A course in film criticism at the Pune Film Institute a long time ago cautioned us writers that we should analyse a film in the context of what the director wants to say, and not what we would like the director to say. In that case we should go and make our own film and not critique the one made. But in the case of Manto it is just not clear what the director wants to say really. It is a bio-pic of course, but brings little to the table except for establishing that he was a chain smoker, a drunk -- pathetic towards the end of his 42 years, an indifferent family man, an unsuccessful writer, a man with little direction given how he just packed and left for Pakistan (in the movie) after declaring that he would never leave Mumbai, generally a bit of a loser.

He might have been a bit of all that for the director but then we went to see the movie because of his writings, his beautiful works that establish him as a complex man, of contradictions perhaps, but sensitive, passionate, concerned and compassionate. None of this comes through, and one is left wondering how could a drunk actually write all the stories we read now, and have read over and over again. And make observations that establish him as not just a great writer, but an observer, a courageous man who broke barriers, and faced the consequences.

But in the movie, he appears almost without courage. A man who cowers at the sight of blood. A person who keeps out of the politics of the time when actually through his writings Manto was steeped deep in the agonies and trauma of partition to name just one area he wrote so intensely about. He did not cop out, he participated but with a sensitivity that tore through his being and emerged through his stories. The movie does not establish that, and to my mind does a great disservice to the literary giant.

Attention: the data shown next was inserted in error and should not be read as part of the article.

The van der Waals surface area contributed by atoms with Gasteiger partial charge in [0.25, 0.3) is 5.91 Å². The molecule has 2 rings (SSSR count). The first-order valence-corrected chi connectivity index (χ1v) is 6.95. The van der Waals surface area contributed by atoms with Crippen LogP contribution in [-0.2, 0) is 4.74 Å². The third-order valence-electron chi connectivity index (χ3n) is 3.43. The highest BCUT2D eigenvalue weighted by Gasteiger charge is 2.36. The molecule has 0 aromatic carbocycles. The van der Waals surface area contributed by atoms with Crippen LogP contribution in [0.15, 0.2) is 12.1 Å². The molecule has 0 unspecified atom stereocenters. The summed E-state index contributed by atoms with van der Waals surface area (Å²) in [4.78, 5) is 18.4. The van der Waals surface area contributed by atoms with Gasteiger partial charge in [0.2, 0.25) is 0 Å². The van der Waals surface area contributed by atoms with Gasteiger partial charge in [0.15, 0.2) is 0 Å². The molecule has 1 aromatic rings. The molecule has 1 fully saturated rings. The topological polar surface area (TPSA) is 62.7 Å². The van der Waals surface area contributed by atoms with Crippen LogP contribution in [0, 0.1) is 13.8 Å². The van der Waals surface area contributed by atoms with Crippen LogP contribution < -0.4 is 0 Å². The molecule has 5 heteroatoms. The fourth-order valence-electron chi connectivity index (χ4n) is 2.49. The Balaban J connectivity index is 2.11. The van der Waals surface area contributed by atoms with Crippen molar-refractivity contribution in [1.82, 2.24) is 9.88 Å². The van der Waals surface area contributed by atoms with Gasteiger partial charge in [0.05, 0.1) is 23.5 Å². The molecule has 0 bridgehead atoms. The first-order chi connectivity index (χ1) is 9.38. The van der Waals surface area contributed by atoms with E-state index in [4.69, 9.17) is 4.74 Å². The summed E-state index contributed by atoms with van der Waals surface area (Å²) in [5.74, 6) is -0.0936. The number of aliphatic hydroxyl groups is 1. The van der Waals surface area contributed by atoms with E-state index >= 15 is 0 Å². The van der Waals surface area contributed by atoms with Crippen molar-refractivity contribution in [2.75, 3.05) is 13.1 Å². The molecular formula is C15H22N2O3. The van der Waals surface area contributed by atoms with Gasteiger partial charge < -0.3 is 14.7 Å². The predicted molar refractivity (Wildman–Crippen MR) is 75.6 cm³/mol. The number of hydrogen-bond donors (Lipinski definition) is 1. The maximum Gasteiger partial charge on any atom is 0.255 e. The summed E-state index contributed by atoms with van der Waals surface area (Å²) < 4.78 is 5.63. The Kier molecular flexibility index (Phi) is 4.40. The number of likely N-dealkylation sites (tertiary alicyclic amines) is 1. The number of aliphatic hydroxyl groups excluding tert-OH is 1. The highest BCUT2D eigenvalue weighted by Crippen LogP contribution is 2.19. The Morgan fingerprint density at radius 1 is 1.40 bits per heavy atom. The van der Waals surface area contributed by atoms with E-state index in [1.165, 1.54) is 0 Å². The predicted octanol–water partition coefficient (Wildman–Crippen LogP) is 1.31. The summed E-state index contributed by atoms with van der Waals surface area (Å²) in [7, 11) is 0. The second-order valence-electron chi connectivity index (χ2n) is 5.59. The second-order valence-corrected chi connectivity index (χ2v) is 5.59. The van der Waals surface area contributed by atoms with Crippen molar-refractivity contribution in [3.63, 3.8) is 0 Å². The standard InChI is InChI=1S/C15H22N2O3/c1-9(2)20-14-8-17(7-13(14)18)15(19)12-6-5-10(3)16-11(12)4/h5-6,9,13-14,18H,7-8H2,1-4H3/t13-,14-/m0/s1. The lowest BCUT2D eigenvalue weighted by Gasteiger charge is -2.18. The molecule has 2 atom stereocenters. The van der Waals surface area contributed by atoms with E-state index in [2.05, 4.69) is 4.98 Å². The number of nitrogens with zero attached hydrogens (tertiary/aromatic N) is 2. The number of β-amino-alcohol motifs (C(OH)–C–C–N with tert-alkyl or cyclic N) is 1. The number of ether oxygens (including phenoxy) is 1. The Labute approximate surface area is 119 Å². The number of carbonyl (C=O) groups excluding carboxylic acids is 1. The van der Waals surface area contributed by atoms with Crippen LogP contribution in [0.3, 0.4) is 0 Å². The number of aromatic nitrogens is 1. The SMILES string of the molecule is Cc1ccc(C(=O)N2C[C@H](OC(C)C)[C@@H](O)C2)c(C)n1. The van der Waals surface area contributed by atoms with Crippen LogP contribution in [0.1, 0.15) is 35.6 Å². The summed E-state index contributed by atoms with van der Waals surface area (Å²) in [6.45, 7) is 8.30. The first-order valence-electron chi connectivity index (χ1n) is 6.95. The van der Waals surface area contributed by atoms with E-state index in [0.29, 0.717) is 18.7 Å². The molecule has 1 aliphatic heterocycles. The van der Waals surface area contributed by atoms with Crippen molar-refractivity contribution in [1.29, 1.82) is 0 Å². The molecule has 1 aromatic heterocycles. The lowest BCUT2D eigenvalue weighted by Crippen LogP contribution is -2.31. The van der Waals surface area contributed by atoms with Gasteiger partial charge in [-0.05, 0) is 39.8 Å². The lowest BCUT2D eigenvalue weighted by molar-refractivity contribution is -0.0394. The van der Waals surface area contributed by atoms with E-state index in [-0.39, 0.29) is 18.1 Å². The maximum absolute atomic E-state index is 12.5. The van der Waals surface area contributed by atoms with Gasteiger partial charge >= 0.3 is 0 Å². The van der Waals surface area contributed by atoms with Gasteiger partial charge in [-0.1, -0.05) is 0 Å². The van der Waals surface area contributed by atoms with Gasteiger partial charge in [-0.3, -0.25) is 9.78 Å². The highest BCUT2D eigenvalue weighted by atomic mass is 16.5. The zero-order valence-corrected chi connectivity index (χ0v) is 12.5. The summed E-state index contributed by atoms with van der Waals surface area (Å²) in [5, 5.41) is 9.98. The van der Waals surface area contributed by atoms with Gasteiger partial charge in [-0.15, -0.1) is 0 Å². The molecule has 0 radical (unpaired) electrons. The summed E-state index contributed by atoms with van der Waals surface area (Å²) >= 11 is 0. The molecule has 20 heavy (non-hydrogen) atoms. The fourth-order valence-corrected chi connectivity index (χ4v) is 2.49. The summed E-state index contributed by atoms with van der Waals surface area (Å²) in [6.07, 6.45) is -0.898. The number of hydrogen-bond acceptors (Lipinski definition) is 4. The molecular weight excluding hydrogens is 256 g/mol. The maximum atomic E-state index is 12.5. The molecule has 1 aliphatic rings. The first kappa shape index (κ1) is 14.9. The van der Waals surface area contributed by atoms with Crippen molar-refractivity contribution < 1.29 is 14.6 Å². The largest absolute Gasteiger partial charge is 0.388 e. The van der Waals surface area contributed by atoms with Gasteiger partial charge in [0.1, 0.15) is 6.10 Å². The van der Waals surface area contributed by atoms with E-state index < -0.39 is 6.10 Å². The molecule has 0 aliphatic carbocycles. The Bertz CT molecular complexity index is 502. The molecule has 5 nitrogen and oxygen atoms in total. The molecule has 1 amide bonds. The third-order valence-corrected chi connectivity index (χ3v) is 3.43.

As for Siddiqui, he was so restricted and so out of his depth in this movie. Clearly he was not living the role, did not even seem to try to. He seemed to have little idea about the man he was portraying, other than smoking incessantly, and drinking. A scene that has a drunk Manto struggling to walk is demeaning and humiliating in a narrative that offers little of the other side.

His friendship with Ismat Chughtai is almost reduced to letters she wrote him when he left for Pakistan that he did not answer. And has little of what went into what he wrote about her, such as : "Ismat’s pen and tongue both run fast. When she starts writing, her ideas race ahead and the words cannot catch up with them. When she speaks, her words seem to tumble over one another. If she enters the kitchen to show her culinary skill, everything will be in a mess. Being hasty by nature, she would conjure up the cooked roti in her mind even before she had finished kneading the dough. The potatoes would not yet be peeled although she would have already finished making the curry in her imagination. I feel sometimes she may just go into the kitchen and come out again after being satiated by her imagination.”

Words that bring home a deep admiration and understanding that Manto, the movie barely recognises. Instead he appears churlish, short, and reticent not just with her, but all his relationships.

Other actors in the movie were indifferent, there without being there in one sense. The music in the second half became a little melodramatic, and could have remained subtle.

All in all Nandita Das has not done justice to Manto. Difficult subject of course, but not difficult to a point where a movie allows Thanda Gosht to be subsumed by the controversy, and the complex writer overtaken by ignorant critics.

Manto had written an epitaph for his grave that remains and perhaps should be read by the cast and crew of Manto and all of us again:

"In the name of God, the Compassionate, the Merciful
Here lies Saadat Hasan Manto and with him lie buried all the secrets and mysteries of the art of short-story writing....
Under tons of earth he lies, still wondering who among the two is greater short-story writer: God or He.”